The Weeknd's Beauty Behind the Madness charmed the Grammy jury, earning the Toronto R&B singer seven nominations. Drake and Justin Bieber could walk away with Grammys of their own on music's biggest night.
These three pop giants are also burning up the Billboard charts, alongside newer Canadian additions Shawn Mendes and Alessia Cara.
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But a Canadian passport is not all the five musicians have in common: they were all discovered south of the border, and originally signed to American music labels.
"When you play in that mainstream, mega-media, big-radio world, I think you need a U.S. record company on board, that's what history has shown us," said entertainment lawyer Chris Taylor, referencing past successes of U.S.-signed Canadian exports like Nelly Furtado and Alanis Morissette.
He said the money and connections of U.S. labels have trumped their Canadian counterparts when it comes to discovering Canadian talent with global potential.
"Money is huge, it's 50 per cent of the discussion, the other [50 per cent] is infrastructure," said Taylor. "These U.S. record companies have massive radio departments working radio stations in the U.S., and you need that kind of focus and enthusiasm to push things through."
But Taylor, along with other Canadian music insiders, hopes the industry on this side of the border gets more of a say soon.
Where artists start their careers may make little difference to the fans, but it's integral to cultivating a truly strong, truly homegrown music industry. It means jobs for producers and songwriters working in Canada, and helps talent scouts here sharpen their instincts on finding artists who could be global stars.
Many of in the industry are already thinking that way.
Ron Lopata, a music producer and one-time member of the band JackSoul, now runs the A&R department (artist recruitment) at Warner Music Canada.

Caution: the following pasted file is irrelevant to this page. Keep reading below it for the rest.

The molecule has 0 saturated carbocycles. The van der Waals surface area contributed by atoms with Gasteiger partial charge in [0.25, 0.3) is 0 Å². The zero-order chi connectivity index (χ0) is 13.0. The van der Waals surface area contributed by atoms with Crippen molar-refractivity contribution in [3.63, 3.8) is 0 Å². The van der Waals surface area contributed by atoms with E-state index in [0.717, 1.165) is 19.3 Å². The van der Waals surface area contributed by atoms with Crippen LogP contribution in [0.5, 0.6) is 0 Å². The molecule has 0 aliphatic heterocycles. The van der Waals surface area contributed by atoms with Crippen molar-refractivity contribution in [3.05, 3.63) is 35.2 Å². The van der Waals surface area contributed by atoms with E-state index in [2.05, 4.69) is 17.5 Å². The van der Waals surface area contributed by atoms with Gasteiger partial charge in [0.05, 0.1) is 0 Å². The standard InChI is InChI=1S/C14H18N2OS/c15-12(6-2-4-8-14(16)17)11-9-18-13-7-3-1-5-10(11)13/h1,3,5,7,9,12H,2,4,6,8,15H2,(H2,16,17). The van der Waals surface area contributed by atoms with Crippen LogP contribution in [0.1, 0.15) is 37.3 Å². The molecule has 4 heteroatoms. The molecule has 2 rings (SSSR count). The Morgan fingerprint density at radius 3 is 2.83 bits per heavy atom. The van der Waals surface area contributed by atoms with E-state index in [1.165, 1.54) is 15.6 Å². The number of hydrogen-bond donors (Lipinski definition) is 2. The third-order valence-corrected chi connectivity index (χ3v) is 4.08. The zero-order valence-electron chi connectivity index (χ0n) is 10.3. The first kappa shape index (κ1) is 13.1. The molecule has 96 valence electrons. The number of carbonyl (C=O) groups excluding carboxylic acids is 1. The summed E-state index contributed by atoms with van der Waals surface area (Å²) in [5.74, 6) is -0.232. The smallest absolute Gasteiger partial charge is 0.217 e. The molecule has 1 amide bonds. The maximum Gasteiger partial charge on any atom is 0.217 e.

"Whether you're signed in Canada or not, our job is to make it global — and to make it undeniably so — so that we're able to break artists outside of Canada," Lopata told CBC News during an interview at his Toronto studio.
His recent discovery, Scott Helman, has a domestic record deal right now and, as of last week, several Juno nominations.
Lopata hopes the 20-year-old singer/songwriter will be the next Canadian artist to break internationally, but he says there are benefits to getting signed in Canada first.
"There's producers, writers, artists, they've really had a chance to hone their craft in this country and when they go somewhere else, they're pretty awesome and the work ethic is crazy because you have to work so hard to achieve certain goals. So when you go somewhere else, you're ready."
Success breeds success
Rapper Kardinal Offishall, who also works as an A&R executive at Universal Music Canada, says things here are already changing, but slowly.
He says the awareness of the talent pool in Canada is now so widespread, Canadian subsidiaries of major labels are getting more leverage to sign and develop artists before launching them internationally.
"Now the people at the very top, they're like, 'Listen we don't care where a hit comes from. If you have all this talent in Toronto or in Canada, then we're going to give you the resources necessary to acquire that.'"
He hopes that, over time, it results in young Canadian artists no longer having to send their demos or move to the U.S. in order to have an international career. After all, success breeds success.
"That is how you change infrastructure: you have a few success stories that come from here, and it changes people's perception."
Lucas DiPasquale, one of the young musicians Kardinal Offishall helped discover, agrees.
He's signed to Universal Music Canada and is working on his first album, but he doesn't think that will forever brand him as a "Canada only" artist.
"I just think it's really cool that I'm here while this is all happening, and I think in another 10 years, there'll be a bunch more of us, a bunch more producers, a bunch more songwriters," Di Pasquale said.
He, too, hopes to be a part of the new Canadian musical ecosystem — the one that no longer just exports raw talent, but refines it, too.